One would think that if there was ever a time for the Association of Washington Business to take a hard line stance on business issues, it should be the 2012 election year. Not so in the 19th Legislative District, where AWB supported incumbent Democrats Brian Hatfield, Brian Blake and Dean Takko.

Many eyebrows raised following the AWB’s support of the 19th Legislative District incumbents, especially when these legislators fail nearly every endorsement test the state’s leading business organization has created to analyze candidates.

The AWB is typically referred to Washington State’s Chamber of Commerce and commits significant time, energy and money to support candidates that closely align to the goals of Washington State’s small businesses. The organization has several ways they review candidates for endorsement, including a candidate questionnaire, support for the ballot measures AWB has endorsed, a careful review of their pro-jobs or pro-business voting record and an interview process by members of the AWB Government Affairs Committee.

The challengers, Rick Winsman (R-Longview), Dixie Kolditz (R-Cathlamet) and Tim Sutinen (I-Longview) offer a remarkable contrast to the incumbents. All three have a high level of involvement, ownership and historical support of small business issues as well as commitment to all of the goals of AWB in many public appearances and in print. The three challengers are current or former small-business owners. Sutinen owns a computer store in Longview, Kolditz owns an adult disabled care business with 160 employees and Winsman is a former small-business owner and recently retired President and CEO of the Kelso Longview Chamber of Commerce. Winsman is also a member of the AWB’s Government Affairs Committee.

In 2012, AWB is focusing its attention on two ballot measures, Initiative 1185, regarding a 2/3 supermajority requirement to raise taxes, and Initiative 1240, regarding the establishment of publicly funded and independently managed charter schools in Washington State.

During the last legislative session in Olympia, the incumbent legislators in the 19th District voted to suspend Initiative 960 — the most recent implemented voter approved supermajority requirement to raise taxes. The voters of Washington State have approved the supermajority vote four times in the past 16 years and the legislature continues to repeal it by simple majority, including votes in favor by all three incumbents. Both Hatfield and Takko have described Initiative 1185 as unconstitutional and warn that it would allow the minority to control the majority. Clearly, since this is the fifth time it will be on the ballot, the voters of Washington State think differently. Two of the three, Takko and Blake, also oppose allowing a charter school option. In contrast, the three challengers — Winsman,  Koldt and Sutinen — passionately support the 2/3 supermajority requirement and charter schools.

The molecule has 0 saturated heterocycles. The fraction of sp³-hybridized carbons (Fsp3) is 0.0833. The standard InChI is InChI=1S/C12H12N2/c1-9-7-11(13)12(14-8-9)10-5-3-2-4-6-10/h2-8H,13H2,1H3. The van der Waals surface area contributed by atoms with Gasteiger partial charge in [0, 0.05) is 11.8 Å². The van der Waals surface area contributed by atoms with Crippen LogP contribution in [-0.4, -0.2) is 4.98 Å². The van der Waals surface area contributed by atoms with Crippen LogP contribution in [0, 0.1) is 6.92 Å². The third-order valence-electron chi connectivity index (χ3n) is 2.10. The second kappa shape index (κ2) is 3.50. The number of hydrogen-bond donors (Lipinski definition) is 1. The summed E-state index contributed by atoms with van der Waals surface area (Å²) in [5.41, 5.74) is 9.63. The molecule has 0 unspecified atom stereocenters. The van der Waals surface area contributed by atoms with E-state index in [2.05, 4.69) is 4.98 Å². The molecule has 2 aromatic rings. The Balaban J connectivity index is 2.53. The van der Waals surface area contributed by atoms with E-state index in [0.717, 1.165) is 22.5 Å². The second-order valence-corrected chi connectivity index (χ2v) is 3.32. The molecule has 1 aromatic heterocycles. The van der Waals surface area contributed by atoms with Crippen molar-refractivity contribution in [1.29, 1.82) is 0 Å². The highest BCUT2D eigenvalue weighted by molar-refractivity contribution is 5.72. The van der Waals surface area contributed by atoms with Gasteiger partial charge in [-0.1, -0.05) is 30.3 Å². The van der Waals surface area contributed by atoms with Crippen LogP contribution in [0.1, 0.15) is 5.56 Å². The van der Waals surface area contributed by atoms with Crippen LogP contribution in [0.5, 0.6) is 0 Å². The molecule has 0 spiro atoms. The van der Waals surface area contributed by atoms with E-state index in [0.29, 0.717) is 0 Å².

The second test of a candidate — as designed by the AWB — is an analysis of their pro-business or pro-jobs voting record. In the past four years, none of the incumbents qualified for an automatic endorsement by the AWB. From 2008 to 2010, the incumbents had a percentage rating of less than 40 percent voting on legislation that affected jobs and businesses. In the year prior to an election, the incumbents’ business-friendly ratings increased to the exact same number, 64 percent. As indicated by a source inside the AWB’s Government Affairs Council, the significant increase in the three incumbent scores was due to three bills the AWB supported; the biomass bill and two bills regarding worker’s compensation and unemployment insurance reform. In contrast, in the adjacent 20th Legislative District, the incumbents earned automatic endorsements, as their 2012 ratings were in excess of 90 percent.

Challengers who do not have a voting record for AWB to analyze have two opportunities to express their views to AWB — a candidate survey and an extensive interview process. One would logically conclude that if a challenger candidate presented clearer support of all business issues through their survey and interview process, AWB would support them, especially in light of the incumbents’ poor performance on arguably the most defining test; their voting record.

Perhaps even more troubling is that even though the incumbents received the endorsement of AWB, the Association chose not to pledge any campaign funds to the candidates this season — a highly irregular decision for AWB which is organized — essentially — as a political group. All candidates make tremendous efforts to overcome the challenge of raising money. Former state legislators — such as those who are actively involved with AWB’s affairs — know this well, which makes the decision to not financially support their endorsees even more curious.

There is no argument that AWB traditionally endorses Republican candidates. In fact, AWB endorsed only seven Democrats in 2012, which is partly why the 19th District endorsements have caused discussion and drawn criticism. There are no other districts in Washington where AWB supported three incumbent Democrats.

It is arguable that in the 19th District, AWB abandoned their core principles and supported incumbent candidates that have done little in the past four years to earn the endorsement. By choosing not to financially support their endorsements, if anyone is second guessing the endorsements, it may well be AWB itself.